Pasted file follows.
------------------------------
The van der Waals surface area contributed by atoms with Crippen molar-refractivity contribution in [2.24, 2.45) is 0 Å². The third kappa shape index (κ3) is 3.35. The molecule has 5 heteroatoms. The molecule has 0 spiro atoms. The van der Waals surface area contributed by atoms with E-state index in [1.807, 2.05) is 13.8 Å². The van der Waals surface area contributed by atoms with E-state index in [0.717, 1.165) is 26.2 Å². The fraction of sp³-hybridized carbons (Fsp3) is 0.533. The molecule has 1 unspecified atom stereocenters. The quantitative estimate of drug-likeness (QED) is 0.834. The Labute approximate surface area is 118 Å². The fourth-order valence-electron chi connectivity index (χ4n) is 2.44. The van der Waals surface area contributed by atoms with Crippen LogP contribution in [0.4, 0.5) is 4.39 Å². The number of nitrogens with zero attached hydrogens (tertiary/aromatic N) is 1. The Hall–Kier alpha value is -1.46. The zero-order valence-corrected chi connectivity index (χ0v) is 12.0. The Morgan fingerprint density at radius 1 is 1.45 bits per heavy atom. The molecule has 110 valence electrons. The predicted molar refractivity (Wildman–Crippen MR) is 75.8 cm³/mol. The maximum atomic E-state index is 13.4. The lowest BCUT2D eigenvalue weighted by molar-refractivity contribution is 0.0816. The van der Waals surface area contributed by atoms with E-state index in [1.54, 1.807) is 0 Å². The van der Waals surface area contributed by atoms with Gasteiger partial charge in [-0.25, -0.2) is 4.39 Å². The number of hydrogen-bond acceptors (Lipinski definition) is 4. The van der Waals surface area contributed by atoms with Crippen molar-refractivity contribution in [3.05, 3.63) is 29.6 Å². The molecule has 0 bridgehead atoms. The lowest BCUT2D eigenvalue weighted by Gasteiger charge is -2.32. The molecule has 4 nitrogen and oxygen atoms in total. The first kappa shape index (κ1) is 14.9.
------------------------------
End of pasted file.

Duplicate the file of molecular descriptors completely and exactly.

The van der Waals surface area contributed by atoms with Crippen molar-refractivity contribution in [2.24, 2.45) is 0 Å². The third kappa shape index (κ3) is 3.35. The molecule has 5 heteroatoms. The molecule has 0 spiro atoms. The van der Waals surface area contributed by atoms with E-state index in [1.807, 2.05) is 13.8 Å². The van der Waals surface area contributed by atoms with E-state index in [0.717, 1.165) is 26.2 Å². The fraction of sp³-hybridized carbons (Fsp3) is 0.533. The molecule has 1 unspecified atom stereocenters. The quantitative estimate of drug-likeness (QED) is 0.834. The Labute approximate surface area is 118 Å². The fourth-order valence-electron chi connectivity index (χ4n) is 2.44. The van der Waals surface area contributed by atoms with Crippen LogP contribution in [0.4, 0.5) is 4.39 Å². The number of nitrogens with zero attached hydrogens (tertiary/aromatic N) is 1. The Hall–Kier alpha value is -1.46. The zero-order valence-corrected chi connectivity index (χ0v) is 12.0. The Morgan fingerprint density at radius 1 is 1.45 bits per heavy atom. The molecule has 110 valence electrons. The predicted molar refractivity (Wildman–Crippen MR) is 75.8 cm³/mol. The maximum atomic E-state index is 13.4. The lowest BCUT2D eigenvalue weighted by molar-refractivity contribution is 0.0816. The van der Waals surface area contributed by atoms with E-state index in [1.54, 1.807) is 0 Å². The van der Waals surface area contributed by atoms with Gasteiger partial charge in [-0.25, -0.2) is 4.39 Å². The number of hydrogen-bond acceptors (Lipinski definition) is 4. The van der Waals surface area contributed by atoms with Crippen molar-refractivity contribution in [3.05, 3.63) is 29.6 Å². The molecule has 0 bridgehead atoms. The lowest BCUT2D eigenvalue weighted by Gasteiger charge is -2.32. The molecule has 4 nitrogen and oxygen atoms in total. The first kappa shape index (κ1) is 14.9.